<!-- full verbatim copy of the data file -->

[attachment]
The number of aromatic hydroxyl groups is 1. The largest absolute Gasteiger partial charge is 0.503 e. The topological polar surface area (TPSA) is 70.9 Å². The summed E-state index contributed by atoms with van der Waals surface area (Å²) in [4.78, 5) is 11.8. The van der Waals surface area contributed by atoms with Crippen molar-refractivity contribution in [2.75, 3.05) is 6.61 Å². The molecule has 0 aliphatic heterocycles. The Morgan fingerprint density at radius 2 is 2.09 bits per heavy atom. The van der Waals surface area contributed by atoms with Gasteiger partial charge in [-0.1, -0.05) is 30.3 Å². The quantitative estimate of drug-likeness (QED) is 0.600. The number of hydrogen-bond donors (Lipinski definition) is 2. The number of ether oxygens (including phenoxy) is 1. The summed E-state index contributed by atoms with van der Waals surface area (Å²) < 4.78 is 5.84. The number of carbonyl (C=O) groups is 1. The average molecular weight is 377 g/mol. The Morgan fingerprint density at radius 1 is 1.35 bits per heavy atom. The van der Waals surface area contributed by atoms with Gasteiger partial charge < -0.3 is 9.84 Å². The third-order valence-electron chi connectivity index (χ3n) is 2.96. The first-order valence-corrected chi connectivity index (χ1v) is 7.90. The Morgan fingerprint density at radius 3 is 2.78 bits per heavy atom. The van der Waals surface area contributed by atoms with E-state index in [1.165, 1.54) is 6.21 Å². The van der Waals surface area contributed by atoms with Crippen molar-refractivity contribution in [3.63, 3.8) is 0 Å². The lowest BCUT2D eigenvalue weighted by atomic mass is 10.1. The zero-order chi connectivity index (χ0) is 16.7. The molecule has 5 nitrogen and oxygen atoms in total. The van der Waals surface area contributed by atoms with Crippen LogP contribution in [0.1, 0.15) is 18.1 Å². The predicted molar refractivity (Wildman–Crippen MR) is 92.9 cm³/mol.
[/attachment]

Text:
The number of aromatic hydroxyl groups is 1. The largest absolute Gasteiger partial charge is 0.503 e. The topological polar surface area (TPSA) is 70.9 Å². The summed E-state index contributed by atoms with van der Waals surface area (Å²) in [4.78, 5) is 11.8. The van der Waals surface area contributed by atoms with Crippen molar-refractivity contribution in [2.75, 3.05) is 6.61 Å². The molecule has 0 aliphatic heterocycles. The Morgan fingerprint density at radius 2 is 2.09 bits per heavy atom. The van der Waals surface area contributed by atoms with Gasteiger partial charge in [-0.1, -0.05) is 30.3 Å². The quantitative estimate of drug-likeness (QED) is 0.600. The number of hydrogen-bond donors (Lipinski definition) is 2. The number of ether oxygens (including phenoxy) is 1. The summed E-state index contributed by atoms with van der Waals surface area (Å²) < 4.78 is 5.84. The number of carbonyl (C=O) groups is 1. The average molecular weight is 377 g/mol. The Morgan fingerprint density at radius 1 is 1.35 bits per heavy atom. The van der Waals surface area contributed by atoms with Gasteiger partial charge < -0.3 is 9.84 Å². The third-order valence-electron chi connectivity index (χ3n) is 2.96. The first-order valence-corrected chi connectivity index (χ1v) is 7.90. The Morgan fingerprint density at radius 3 is 2.78 bits per heavy atom. The van der Waals surface area contributed by atoms with E-state index in [1.165, 1.54) is 6.21 Å². The van der Waals surface area contributed by atoms with Crippen molar-refractivity contribution in [3.63, 3.8) is 0 Å². The lowest BCUT2D eigenvalue weighted by atomic mass is 10.1. The zero-order chi connectivity index (χ0) is 16.7. The molecule has 5 nitrogen and oxygen atoms in total. The van der Waals surface area contributed by atoms with Crippen LogP contribution in [0.1, 0.15) is 18.1 Å². The predicted molar refractivity (Wildman–Crippen MR) is 92.9 cm³/mol.